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September 2013

GlobalFEST Rocks Central Park's Great Lawn

by Caroline Sanchez


In its second year, the The Global Citizen Festival transformed Central Park's Great Lawn on Saturday with great music and good vibes, aiming to raise awareness about the conditions of global poverty by bringing together world leaders, activists, and musicians for an evening of education and inspiration. The official lineup boasted Kings of Leon, Alicia Keys, John Mayer, and Stevie Wonder, but concertgoers were also treated to surprise appearances by Janelle Monáe, Bono, and Maxwell.

Unfortunately, there seemed to be a disconnect between the goal of the event and the means to achieve that goal. Kings of Leon played what felt like a standard set, with numbers off their new album, Mechanical Bull, none of which seemed to play into the festival's overriding themes of reform and equality. Alicia Keys thrilled the audience with her impressive vocal range and piano riffs, but did not speak much about the evening's cause, oustide a brief dedication.

Mayer's soulful performance of "Waiting on the World to Change" was an ironic addition to a concert about taking action, but his guitar solos and crooning were enough to make anyone disregard the oversight. Seeing the great Stevie Wonder was something I never thought would happen, and the music was as groovy and heartfelt as one would expect. His rendition of "Imagine" was prefaced with a speech about gun-control laws in the United States—slightly off topic, but no less serious an issue.

Overall, the Global Citizen Festival featured some great music and a large crowd of enthusastic concertgoers, but ultimately fell short of making the impact it intended. Finding like-minded performers to represent the Global Citizen agenda should be the main goal for next year's event; otherwise, it would be best to find another way to rally the troops.

"We Have An Anchor" Opens at BAM

"We Have An Anchor" at BAM "We Have An Anchor" at BAM"It's not an improvised score, though I would hope it leaves the musicians room to move. I wanted them to make weather out of sound." — Jem Cohen

Another stunning example of live music accompanying film at the BAM Harvey Theater this weekend, featuring members of Godspeed You! Black Emperor, Fugazi, Silver Mount Zion, and others accompanying Jem Cohen's hypnotic mèlange of images from Cape Breton: the remote, desolate island north of Nova Scotia. Driving through snow at night has never felt so dangerous—or momentous.

A Wordless Music co-presentation; more info available on BAM's website.

Cocktail Conversation: Anthony Tommasini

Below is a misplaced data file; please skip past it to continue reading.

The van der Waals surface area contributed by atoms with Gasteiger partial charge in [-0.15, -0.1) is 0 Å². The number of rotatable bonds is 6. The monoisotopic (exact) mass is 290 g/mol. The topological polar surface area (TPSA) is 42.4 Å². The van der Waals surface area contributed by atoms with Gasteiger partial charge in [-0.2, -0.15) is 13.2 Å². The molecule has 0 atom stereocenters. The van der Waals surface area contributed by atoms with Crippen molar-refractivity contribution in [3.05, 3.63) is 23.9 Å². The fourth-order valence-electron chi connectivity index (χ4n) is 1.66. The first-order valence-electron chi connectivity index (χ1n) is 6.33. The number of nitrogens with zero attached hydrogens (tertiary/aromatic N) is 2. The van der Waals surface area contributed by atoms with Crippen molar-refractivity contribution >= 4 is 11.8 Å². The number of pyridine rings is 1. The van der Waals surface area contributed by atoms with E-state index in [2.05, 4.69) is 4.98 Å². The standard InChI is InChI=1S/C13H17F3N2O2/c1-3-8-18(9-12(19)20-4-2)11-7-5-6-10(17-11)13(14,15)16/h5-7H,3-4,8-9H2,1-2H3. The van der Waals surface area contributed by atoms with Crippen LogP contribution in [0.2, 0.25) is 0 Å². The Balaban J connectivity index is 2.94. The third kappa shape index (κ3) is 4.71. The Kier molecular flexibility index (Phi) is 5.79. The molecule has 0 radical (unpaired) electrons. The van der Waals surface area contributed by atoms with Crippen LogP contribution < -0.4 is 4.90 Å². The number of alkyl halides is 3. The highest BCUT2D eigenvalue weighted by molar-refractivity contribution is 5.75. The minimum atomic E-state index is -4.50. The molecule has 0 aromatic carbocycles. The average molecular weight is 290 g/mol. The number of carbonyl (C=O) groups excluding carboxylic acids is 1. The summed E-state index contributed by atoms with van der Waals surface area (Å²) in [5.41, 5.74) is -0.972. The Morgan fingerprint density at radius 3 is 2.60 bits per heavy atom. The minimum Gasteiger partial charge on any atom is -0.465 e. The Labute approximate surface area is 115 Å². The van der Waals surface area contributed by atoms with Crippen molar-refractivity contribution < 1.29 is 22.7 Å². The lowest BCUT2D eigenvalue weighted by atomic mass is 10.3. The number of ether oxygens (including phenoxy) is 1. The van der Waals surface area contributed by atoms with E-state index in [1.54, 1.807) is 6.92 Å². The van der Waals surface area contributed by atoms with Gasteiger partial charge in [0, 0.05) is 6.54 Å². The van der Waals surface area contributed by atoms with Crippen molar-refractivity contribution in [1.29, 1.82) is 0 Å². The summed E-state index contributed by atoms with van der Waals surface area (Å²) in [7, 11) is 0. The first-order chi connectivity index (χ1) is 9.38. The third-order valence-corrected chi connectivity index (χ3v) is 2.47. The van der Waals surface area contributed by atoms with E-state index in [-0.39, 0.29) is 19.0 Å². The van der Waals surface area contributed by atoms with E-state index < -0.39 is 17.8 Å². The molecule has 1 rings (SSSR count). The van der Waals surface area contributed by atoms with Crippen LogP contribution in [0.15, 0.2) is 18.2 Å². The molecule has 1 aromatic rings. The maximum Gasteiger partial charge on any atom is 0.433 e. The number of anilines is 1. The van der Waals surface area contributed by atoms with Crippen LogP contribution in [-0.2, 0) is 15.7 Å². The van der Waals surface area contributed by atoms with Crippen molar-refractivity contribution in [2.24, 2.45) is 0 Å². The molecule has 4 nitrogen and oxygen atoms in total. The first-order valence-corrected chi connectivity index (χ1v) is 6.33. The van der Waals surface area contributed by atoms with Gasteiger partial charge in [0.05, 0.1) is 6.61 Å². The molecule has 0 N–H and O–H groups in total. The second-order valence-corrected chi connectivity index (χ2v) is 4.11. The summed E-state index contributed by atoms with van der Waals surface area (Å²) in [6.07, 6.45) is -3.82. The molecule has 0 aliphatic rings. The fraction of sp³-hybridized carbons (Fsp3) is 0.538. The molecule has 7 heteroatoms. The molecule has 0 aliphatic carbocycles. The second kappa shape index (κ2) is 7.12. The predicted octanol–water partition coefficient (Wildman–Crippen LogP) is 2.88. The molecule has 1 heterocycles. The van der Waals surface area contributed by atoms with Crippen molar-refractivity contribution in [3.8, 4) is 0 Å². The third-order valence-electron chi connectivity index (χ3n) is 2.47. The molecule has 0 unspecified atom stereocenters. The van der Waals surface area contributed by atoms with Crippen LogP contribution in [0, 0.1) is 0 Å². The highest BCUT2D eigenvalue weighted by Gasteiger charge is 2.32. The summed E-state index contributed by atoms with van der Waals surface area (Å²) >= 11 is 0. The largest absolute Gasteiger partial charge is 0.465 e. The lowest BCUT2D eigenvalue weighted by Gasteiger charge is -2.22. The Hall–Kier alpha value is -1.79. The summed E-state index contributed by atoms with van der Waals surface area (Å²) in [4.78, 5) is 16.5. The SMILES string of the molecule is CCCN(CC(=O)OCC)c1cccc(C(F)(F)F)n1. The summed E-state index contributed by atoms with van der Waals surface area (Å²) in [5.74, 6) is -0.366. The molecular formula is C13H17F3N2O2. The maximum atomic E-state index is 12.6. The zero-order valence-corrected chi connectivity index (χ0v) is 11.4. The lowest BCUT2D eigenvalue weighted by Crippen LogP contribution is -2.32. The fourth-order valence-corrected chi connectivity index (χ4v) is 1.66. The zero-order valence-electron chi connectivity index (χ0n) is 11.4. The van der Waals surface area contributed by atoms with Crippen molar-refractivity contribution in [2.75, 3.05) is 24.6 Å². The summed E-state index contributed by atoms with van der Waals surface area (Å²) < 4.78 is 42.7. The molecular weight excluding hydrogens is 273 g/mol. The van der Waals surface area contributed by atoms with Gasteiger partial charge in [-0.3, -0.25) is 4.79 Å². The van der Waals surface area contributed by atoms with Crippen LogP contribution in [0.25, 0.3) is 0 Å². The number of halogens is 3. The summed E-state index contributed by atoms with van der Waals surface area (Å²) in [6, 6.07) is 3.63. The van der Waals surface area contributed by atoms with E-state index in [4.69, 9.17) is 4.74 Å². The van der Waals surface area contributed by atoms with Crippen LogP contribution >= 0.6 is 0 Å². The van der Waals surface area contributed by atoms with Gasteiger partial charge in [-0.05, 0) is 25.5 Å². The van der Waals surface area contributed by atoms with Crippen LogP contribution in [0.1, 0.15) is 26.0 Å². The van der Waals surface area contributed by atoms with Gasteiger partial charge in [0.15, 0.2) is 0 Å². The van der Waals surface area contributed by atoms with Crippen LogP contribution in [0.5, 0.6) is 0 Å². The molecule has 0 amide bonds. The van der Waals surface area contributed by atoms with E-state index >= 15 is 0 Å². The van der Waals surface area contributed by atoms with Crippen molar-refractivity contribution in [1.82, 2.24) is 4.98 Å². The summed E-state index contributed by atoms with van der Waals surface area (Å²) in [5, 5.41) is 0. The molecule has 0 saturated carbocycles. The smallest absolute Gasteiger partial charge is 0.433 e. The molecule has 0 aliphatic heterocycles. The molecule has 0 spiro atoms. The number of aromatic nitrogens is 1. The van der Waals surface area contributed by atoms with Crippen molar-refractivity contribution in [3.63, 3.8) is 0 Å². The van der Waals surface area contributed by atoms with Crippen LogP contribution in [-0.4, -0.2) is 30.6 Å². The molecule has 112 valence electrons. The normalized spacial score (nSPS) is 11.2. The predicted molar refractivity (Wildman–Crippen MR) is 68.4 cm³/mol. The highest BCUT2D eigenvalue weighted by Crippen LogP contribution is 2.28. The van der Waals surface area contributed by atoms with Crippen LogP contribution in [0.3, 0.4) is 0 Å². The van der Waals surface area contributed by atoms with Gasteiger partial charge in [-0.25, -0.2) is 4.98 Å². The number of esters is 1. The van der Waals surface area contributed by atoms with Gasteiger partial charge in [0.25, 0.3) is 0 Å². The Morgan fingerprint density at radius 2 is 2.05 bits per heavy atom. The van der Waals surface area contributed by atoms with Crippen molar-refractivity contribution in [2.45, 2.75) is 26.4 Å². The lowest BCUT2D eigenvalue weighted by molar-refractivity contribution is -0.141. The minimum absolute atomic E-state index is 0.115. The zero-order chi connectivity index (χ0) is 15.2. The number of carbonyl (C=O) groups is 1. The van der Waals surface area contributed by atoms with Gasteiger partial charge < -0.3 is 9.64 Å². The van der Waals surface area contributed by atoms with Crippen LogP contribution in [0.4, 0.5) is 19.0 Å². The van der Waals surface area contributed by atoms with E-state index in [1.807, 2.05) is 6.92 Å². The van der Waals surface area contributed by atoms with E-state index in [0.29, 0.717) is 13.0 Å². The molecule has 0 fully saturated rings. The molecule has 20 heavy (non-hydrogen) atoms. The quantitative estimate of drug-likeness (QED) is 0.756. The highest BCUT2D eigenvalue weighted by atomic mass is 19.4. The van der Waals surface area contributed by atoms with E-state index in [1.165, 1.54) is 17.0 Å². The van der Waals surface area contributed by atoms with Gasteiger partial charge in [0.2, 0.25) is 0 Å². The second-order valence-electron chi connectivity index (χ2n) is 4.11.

NY Philharmonic Opening Gala Cocktail PartyPhoto credit: Chris Lee, New York Philharmonic

On Wednesday, I was invited to a cocktail party for music journalists on the rooftop of the Empire Hotel prior to that evening's New York Philharmonic season-opening gala. I was speaking with one of Lincoln Center's staffers by the bar when we were approached by Anthony Tommasini, longtime classical music critic of The New York Times. I've seen Tony at all sorts of musical happenings over the past six years, but have never felt comfortable approaching him, given his status as arguably the most influential music critic in New York, if not America. I mean, what would he care what some blogger thinks?

Imagine my surprise, then, when Tony turned out to be completely warm and engaging, enthusiastically holding court on a wide range of topics for more than twenty minutes. Despite his past life as a music professor, Tony is no reserved academic: he speaks with genuine passion for the beat he's covered since 1996. And, while I don't always see eye to eye with him, our chat was a reminder of just how fortunate we are to have his clear, knowledgeable voice. (For the record: Tony drank Coke, while yours truly swilled Chardonnay.)

Below are some highlights:

On Covering the Fall Openings: I've been up until 3:30 a.m. the past two nights, between the Met's opening on Monday and Levine's return in Così fan Tutte last night. I asked my editor to let me send in my story for this tomorrow, since this isn't really as . . . newsworthy.

On the Met's Opening Night Protests: Obviously, this is a deeply personal issue for me (Ed: Tony married his longtime partner, Ben McCommon, last year). But, as I wrote earlier this week, it isn't the Met's place to step in and make a statement here. If they took a stand on this, the next thing you know you'll have people wanting to protest Syria, or the Palestinians, or whatever cause they want to promote. The Met actually has a long history of avoiding political protest: during the first and second World Wars, the Met continued to perform German opera, even as it was boycotted by most other companies around the world.

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